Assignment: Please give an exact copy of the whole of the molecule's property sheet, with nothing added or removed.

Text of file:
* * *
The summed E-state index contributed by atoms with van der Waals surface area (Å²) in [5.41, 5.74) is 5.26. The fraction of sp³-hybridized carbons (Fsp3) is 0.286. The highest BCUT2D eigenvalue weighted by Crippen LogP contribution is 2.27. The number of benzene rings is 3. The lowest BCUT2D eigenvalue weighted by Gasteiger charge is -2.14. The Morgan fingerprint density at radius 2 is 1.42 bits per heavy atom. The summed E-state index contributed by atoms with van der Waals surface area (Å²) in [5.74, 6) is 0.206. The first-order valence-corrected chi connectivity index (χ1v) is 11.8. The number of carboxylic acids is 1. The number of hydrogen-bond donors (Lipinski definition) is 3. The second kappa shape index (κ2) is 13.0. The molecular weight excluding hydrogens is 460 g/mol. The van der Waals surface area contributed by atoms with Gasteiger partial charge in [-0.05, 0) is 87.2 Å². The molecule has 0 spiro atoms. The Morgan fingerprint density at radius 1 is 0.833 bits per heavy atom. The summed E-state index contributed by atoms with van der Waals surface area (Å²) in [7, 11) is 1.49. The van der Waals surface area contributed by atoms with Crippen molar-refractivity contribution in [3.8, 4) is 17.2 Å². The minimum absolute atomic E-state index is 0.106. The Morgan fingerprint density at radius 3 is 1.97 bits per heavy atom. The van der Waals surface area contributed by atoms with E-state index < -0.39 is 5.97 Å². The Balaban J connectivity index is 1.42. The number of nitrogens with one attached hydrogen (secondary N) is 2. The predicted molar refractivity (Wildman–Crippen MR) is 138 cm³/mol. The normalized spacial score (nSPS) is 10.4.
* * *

The summed E-state index contributed by atoms with van der Waals surface area (Å²) in [5.41, 5.74) is 5.26. The fraction of sp³-hybridized carbons (Fsp3) is 0.286. The highest BCUT2D eigenvalue weighted by Crippen LogP contribution is 2.27. The number of benzene rings is 3. The lowest BCUT2D eigenvalue weighted by Gasteiger charge is -2.14. The Morgan fingerprint density at radius 2 is 1.42 bits per heavy atom. The summed E-state index contributed by atoms with van der Waals surface area (Å²) in [5.74, 6) is 0.206. The first-order valence-corrected chi connectivity index (χ1v) is 11.8. The number of carboxylic acids is 1. The number of hydrogen-bond donors (Lipinski definition) is 3. The second kappa shape index (κ2) is 13.0. The molecular weight excluding hydrogens is 460 g/mol. The van der Waals surface area contributed by atoms with Gasteiger partial charge in [-0.05, 0) is 87.2 Å². The molecule has 0 spiro atoms. The Morgan fingerprint density at radius 1 is 0.833 bits per heavy atom. The summed E-state index contributed by atoms with van der Waals surface area (Å²) in [7, 11) is 1.49. The van der Waals surface area contributed by atoms with Crippen molar-refractivity contribution in [3.8, 4) is 17.2 Å². The minimum absolute atomic E-state index is 0.106. The Morgan fingerprint density at radius 3 is 1.97 bits per heavy atom. The van der Waals surface area contributed by atoms with E-state index < -0.39 is 5.97 Å². The Balaban J connectivity index is 1.42. The number of nitrogens with one attached hydrogen (secondary N) is 2. The predicted molar refractivity (Wildman–Crippen MR) is 138 cm³/mol. The normalized spacial score (nSPS) is 10.4.